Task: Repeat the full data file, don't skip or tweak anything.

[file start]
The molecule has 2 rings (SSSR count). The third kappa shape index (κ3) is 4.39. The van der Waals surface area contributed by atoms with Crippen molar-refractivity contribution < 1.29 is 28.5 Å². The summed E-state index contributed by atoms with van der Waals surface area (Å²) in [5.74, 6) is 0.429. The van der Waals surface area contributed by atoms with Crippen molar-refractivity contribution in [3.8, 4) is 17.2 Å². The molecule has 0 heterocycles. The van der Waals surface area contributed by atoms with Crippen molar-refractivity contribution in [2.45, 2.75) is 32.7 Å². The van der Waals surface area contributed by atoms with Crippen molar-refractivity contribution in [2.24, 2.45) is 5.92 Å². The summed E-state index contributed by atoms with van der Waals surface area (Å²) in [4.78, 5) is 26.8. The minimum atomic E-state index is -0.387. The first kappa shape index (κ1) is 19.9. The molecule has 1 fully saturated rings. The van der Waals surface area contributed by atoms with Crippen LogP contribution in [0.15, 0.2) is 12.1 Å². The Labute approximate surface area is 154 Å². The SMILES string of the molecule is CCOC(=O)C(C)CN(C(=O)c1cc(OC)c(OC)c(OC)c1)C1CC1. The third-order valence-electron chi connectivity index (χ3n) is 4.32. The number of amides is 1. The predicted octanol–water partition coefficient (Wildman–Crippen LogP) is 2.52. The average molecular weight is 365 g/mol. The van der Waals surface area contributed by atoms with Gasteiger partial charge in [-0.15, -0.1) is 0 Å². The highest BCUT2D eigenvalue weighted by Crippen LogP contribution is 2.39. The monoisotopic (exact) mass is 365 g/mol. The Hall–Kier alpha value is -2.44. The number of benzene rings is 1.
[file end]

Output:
The molecule has 2 rings (SSSR count). The third kappa shape index (κ3) is 4.39. The van der Waals surface area contributed by atoms with Crippen molar-refractivity contribution < 1.29 is 28.5 Å². The summed E-state index contributed by atoms with van der Waals surface area (Å²) in [5.74, 6) is 0.429. The van der Waals surface area contributed by atoms with Crippen molar-refractivity contribution in [3.8, 4) is 17.2 Å². The molecule has 0 heterocycles. The van der Waals surface area contributed by atoms with Crippen molar-refractivity contribution in [2.45, 2.75) is 32.7 Å². The van der Waals surface area contributed by atoms with Crippen molar-refractivity contribution in [2.24, 2.45) is 5.92 Å². The summed E-state index contributed by atoms with van der Waals surface area (Å²) in [4.78, 5) is 26.8. The minimum atomic E-state index is -0.387. The first kappa shape index (κ1) is 19.9. The molecule has 1 fully saturated rings. The van der Waals surface area contributed by atoms with Crippen LogP contribution in [0.15, 0.2) is 12.1 Å². The Labute approximate surface area is 154 Å². The SMILES string of the molecule is CCOC(=O)C(C)CN(C(=O)c1cc(OC)c(OC)c(OC)c1)C1CC1. The third-order valence-electron chi connectivity index (χ3n) is 4.32. The number of amides is 1. The predicted octanol–water partition coefficient (Wildman–Crippen LogP) is 2.52. The average molecular weight is 365 g/mol. The van der Waals surface area contributed by atoms with Gasteiger partial charge in [-0.15, -0.1) is 0 Å². The highest BCUT2D eigenvalue weighted by Crippen LogP contribution is 2.39. The monoisotopic (exact) mass is 365 g/mol. The Hall–Kier alpha value is -2.44. The number of benzene rings is 1.